Both Amazon Music and Apple Music have announced that they will provide hi-fidelity streaming to subscribers at no added cost.
Both companies unveiled their hi-fi streaming options this morning, via formal releases. Beginning with the announcement message from Amazon Music – which in March debuted an artist-merch store, including exclusive products from Weezer and Gwen Stefani – Unlimited subscribers in the US, Canada, the UK, Spain, Italy, France, and Germany can now upgrade to Amazon Music HD for free.
Amazon Music HD – which previously cost subscribers an extra $5 per month – encompasses north of 70 million lossless, high-definition songs, “with a bit depth of 16 bits and a sample rate of 44.1kHz (CD quality).” Additionally, Amazon Music HD currently offers seven million tracks in Ultra HD, which is “better than CD quality” and comes “with a bit depth of 24 bits and a sample rate up to 192 kHz.”
The Ultra HD song total has increased by over five million since Amazon Music began supporting the format in 2019, according to the text, and Amazon Music HD also boasts “a rapidly-growing catalog of songs remixed in 3D Audio formats” – the 16 tracks on Taylor Swift’s Folklore among them.
Apple Music, for its part, “is bringing industry-leading sound quality to subscribers with the addition of Spatial Audio with support for Dolby Atmos” beginning next month. Plus, Apple – which recently revealed that it has 660 million subscribers across all services and hired an in-house professional for new Beats designs – won’t charge Apple Music users to access some 75 million songs in “lossless audio.”
On the spatial-audio front, Apple Music by default “will automatically play Dolby Atmos tracks on all AirPods and Beats headphones with an H1 or W1 chip, as well as the built-in speakers in the latest versions of iPhone, iPad, and Mac.”
Furthermore, the six-year-old Apple Music is set to add new Dolby Atmos songs “constantly,” curate special playlists for the works, and label Dolby Atmos albums with a badge on their “detail page.”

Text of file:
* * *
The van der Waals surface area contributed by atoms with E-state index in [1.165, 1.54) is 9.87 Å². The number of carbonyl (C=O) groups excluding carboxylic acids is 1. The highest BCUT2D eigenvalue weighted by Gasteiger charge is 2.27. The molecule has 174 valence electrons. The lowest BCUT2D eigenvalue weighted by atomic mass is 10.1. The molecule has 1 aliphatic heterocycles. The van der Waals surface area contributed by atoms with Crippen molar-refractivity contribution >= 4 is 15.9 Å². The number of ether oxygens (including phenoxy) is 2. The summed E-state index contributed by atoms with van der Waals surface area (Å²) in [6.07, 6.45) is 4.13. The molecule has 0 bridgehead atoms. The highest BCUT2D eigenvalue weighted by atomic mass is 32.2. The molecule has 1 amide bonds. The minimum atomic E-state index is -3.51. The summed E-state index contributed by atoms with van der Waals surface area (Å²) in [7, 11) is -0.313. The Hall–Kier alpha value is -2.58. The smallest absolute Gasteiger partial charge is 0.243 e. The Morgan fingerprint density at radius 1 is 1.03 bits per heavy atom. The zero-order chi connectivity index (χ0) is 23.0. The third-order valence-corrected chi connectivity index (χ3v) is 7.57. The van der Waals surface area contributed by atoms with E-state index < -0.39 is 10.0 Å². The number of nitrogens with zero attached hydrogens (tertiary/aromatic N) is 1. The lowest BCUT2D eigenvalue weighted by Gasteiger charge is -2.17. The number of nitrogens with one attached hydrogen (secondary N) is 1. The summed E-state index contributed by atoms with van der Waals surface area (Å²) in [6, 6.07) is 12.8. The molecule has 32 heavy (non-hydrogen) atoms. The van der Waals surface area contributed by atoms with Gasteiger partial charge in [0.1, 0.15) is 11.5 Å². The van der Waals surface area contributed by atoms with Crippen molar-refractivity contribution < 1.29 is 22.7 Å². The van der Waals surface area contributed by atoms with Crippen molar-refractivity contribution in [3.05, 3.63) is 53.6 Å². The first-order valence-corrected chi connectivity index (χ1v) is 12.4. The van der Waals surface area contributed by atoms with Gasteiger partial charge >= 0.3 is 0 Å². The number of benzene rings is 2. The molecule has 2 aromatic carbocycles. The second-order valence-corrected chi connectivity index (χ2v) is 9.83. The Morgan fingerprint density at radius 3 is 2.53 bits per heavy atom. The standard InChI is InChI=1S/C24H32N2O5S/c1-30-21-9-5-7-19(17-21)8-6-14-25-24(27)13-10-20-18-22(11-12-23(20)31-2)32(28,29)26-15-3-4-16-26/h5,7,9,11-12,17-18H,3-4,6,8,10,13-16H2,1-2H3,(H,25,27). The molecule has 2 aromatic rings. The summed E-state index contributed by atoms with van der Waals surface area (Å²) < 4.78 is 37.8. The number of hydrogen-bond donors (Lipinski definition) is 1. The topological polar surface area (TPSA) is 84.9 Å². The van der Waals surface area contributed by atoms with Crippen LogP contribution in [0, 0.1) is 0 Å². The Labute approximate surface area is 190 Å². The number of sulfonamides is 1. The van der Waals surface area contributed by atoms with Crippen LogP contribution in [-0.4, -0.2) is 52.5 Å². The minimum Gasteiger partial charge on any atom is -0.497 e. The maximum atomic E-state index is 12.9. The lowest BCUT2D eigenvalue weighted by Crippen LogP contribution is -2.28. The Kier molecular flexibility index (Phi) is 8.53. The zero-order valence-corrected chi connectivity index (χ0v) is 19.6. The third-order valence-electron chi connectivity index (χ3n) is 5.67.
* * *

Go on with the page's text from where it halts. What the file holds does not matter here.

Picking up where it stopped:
Worth mentioning is that Apple Music intends to work “with artists and labels to add new releases and the best catalog tracks, as more artists begin to create music specifically for the Spatial Audio experience. … Initiatives include doubling the number of Dolby-enabled studios in major markets, offering educational programs, and providing resources to independent artists.”
The release also contains statements from Gustavo Dudamel, Giles Martin, Manny Marroquin, and J Balvin in support of spatial audio and Dolby Atmos. The “Mi Gente” artist relayed: “I’m really excited to be part of this project with Apple Music because I always want to be a step ahead and I think this is one of those steps.
“With Lossless, everything in the music is going to sound bigger and stronger but more importantly, it will be better quality. Hearing myself and my music in Dolby Atmos for the first time, it was just crazy, it blew my mind, it’s indescribable. I think fans will really love this new experience,” finished the 36-year-old Colombia native.
Finally, in terms of the previously noted lossless audio, Apple utilizes “ALAC (Apple Lossless Audio Codec) to preserve every single bit of the original audio file,” thereby allowing listeners “to hear the exact same thing that the artists created in the studio.”
To start listening to lossless audio (beginning “at CD quality, which is 16 bit at 44.1 kHz” and going “up to 24 bit at 48 kHz”), Apple Music subscribers must navigate to the app’s settings section, selecting “music” and then “audio quality.” And “for the true audiophile,” Apple Music will make available “Hi-Resolution Lossless all the way up to 24 bit at 192 kHz.”
However, subscribers have to opt into the latter, owing to the considerable file sizes and data involved, and will need “external equipment, such as a USB digital-to-analog converter (DAC).”